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Kaneland's Spitzzeri: 'They are always there for you'
By John Lemon | Daily Herald Staff

Joe Spitzzeri, Jr. walks to the mound to throw out the first pitch Thursday before Kaneland's Western Sun Conference game against Sycamore. Spitzzeri is being treated for a rare genetic disorder.


Mary Beth Nolan | Staff Photographer

Kaneland's Jay Levita gives a hug to teammate Joe Spitzzeri, Jr. The teammates live two houses apart.


Mary Beth Nolan | Staff Photographer

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Published: 5/9/2008 12:29 AM

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After dropping the first two games of the series, Kaneland's baseball team came back to beat Western Sun Conference leader Sycamore 7-4 Thursday in Maple Park.

That's nothing compared to the comeback Knights junior Joe Spitzzeri made.

After spending most of the last five months in either a hospital or Kohl's House, a home for transplant patients in Chicago, Spitzzeri was back enjoying the things most high school kids take for granted -- sitting on the bench, trading jokes, cheering on his teammates.

For a day, Spitzzeri was a normal 17-year-old again.

A normal 17-year-old who threw out the first pitch, who was given a special jersey from his teammates, and whose family received a $750 check from the Kaneland community who showed their support for a family member going through a trying time.

"It was really fun," Spitzzeri said. "I didn't expect to throw out the first pitch or any of that. That was a big surprise."

Spitzzeri was diagnosed with mono in December but it was soon discovered that his health was in much worse shape. He had a disorder called X-linked lymphoproliferative, caused by a defect in the X-chromosome. It is related to a condition known as HLH and is fatal if untreated for 8 weeks.

Fortunately, it was detected early enough, and Spitzzeri is feeling better after undergoing treatment in Chicago, which included chemotherapy and a stem cell transplant.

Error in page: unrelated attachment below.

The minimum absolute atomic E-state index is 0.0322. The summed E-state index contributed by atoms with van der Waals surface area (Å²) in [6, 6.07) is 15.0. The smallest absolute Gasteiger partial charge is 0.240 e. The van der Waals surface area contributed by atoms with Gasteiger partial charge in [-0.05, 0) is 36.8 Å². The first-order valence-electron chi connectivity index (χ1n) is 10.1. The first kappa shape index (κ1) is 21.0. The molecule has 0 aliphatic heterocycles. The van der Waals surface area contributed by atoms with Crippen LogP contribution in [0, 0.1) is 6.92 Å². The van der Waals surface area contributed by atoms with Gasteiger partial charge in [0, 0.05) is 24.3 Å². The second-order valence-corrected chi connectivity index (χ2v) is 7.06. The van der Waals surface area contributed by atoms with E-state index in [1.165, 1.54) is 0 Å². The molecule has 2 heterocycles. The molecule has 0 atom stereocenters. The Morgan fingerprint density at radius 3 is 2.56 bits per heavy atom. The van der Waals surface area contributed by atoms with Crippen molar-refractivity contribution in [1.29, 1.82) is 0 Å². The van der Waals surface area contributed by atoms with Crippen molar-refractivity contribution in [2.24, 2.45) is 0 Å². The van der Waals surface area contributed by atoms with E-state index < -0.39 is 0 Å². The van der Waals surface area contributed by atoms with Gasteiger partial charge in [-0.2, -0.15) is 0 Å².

His dad, Joe Sr., said getting back to a game was a big step for his son on the road to a full recovery.

"For him now it's a sign he's moving forward," Spitzzeri said. "He's out of the hospital, out of Kohl's House, back in the normal routine somewhat, just to get together with your buddies, get back out to a game. I think he enjoyed it."

The elder Spitzzeri also couldn't say enough about the support from the community. The Kaneland baseball team raised $1,500 for its program, then donated half of it to the Spitzzeri family.

"Phenomenal," Spitzzeri said. "It's been great. It's been great when our house burned down five years ago and it's great group who help out anyway they need to help out.

"Typical Kaneland community. They are always there for you."

His teammates, most of whom haven't seen Spitzzeri for months, were as excited to see him Thursday as Spitzzeri was to be back.

"It was great to have him here," third baseman Mike Pritchard said. "He was a big part of the team, a good pitcher, good athlete all the way around. It was good to see him."

"Joe means a lot to the team," Kaneland coach Brian Aversa said. "This was about him today. The team kind of responded to him being out here today and us getting to see him for the first time in awhile. His presence picked these guys up a lot. We kind of dug down a little deeper and got some extra out of everybody today. Nice victory for him being out here."

Spitzzeri will return to school in October. He hopes to be back for basketball by December and his entire senior year of baseball.

"I'm feeling really good," Spitzzeri said. "It's nice to get back. All the guys have been great about it and keeping my spirits up."